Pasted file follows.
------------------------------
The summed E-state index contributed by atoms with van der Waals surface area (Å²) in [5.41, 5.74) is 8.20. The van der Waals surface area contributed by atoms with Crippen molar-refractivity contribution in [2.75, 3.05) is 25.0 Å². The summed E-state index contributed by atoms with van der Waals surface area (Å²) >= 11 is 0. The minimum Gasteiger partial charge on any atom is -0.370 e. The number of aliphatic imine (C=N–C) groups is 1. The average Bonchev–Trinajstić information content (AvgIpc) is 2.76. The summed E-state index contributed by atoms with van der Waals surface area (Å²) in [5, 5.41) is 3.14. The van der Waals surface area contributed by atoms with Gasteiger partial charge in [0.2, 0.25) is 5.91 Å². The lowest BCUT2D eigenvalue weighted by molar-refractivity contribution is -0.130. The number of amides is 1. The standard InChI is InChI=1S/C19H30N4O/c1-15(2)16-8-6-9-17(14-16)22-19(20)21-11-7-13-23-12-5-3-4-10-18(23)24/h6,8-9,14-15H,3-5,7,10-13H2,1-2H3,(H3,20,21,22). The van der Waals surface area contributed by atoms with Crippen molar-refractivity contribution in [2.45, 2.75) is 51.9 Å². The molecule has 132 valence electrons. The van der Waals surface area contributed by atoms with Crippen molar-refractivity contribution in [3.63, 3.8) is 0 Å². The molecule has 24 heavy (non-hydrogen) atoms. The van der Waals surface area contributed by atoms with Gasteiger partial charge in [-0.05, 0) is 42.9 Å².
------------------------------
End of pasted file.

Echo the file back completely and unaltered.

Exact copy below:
The summed E-state index contributed by atoms with van der Waals surface area (Å²) in [5.41, 5.74) is 8.20. The van der Waals surface area contributed by atoms with Crippen molar-refractivity contribution in [2.75, 3.05) is 25.0 Å². The summed E-state index contributed by atoms with van der Waals surface area (Å²) >= 11 is 0. The minimum Gasteiger partial charge on any atom is -0.370 e. The number of aliphatic imine (C=N–C) groups is 1. The average Bonchev–Trinajstić information content (AvgIpc) is 2.76. The summed E-state index contributed by atoms with van der Waals surface area (Å²) in [5, 5.41) is 3.14. The van der Waals surface area contributed by atoms with Gasteiger partial charge in [0.2, 0.25) is 5.91 Å². The lowest BCUT2D eigenvalue weighted by molar-refractivity contribution is -0.130. The number of amides is 1. The standard InChI is InChI=1S/C19H30N4O/c1-15(2)16-8-6-9-17(14-16)22-19(20)21-11-7-13-23-12-5-3-4-10-18(23)24/h6,8-9,14-15H,3-5,7,10-13H2,1-2H3,(H3,20,21,22). The van der Waals surface area contributed by atoms with Crippen molar-refractivity contribution in [2.45, 2.75) is 51.9 Å². The molecule has 132 valence electrons. The van der Waals surface area contributed by atoms with Crippen molar-refractivity contribution in [3.63, 3.8) is 0 Å². The molecule has 24 heavy (non-hydrogen) atoms. The van der Waals surface area contributed by atoms with Gasteiger partial charge in [-0.05, 0) is 42.9 Å².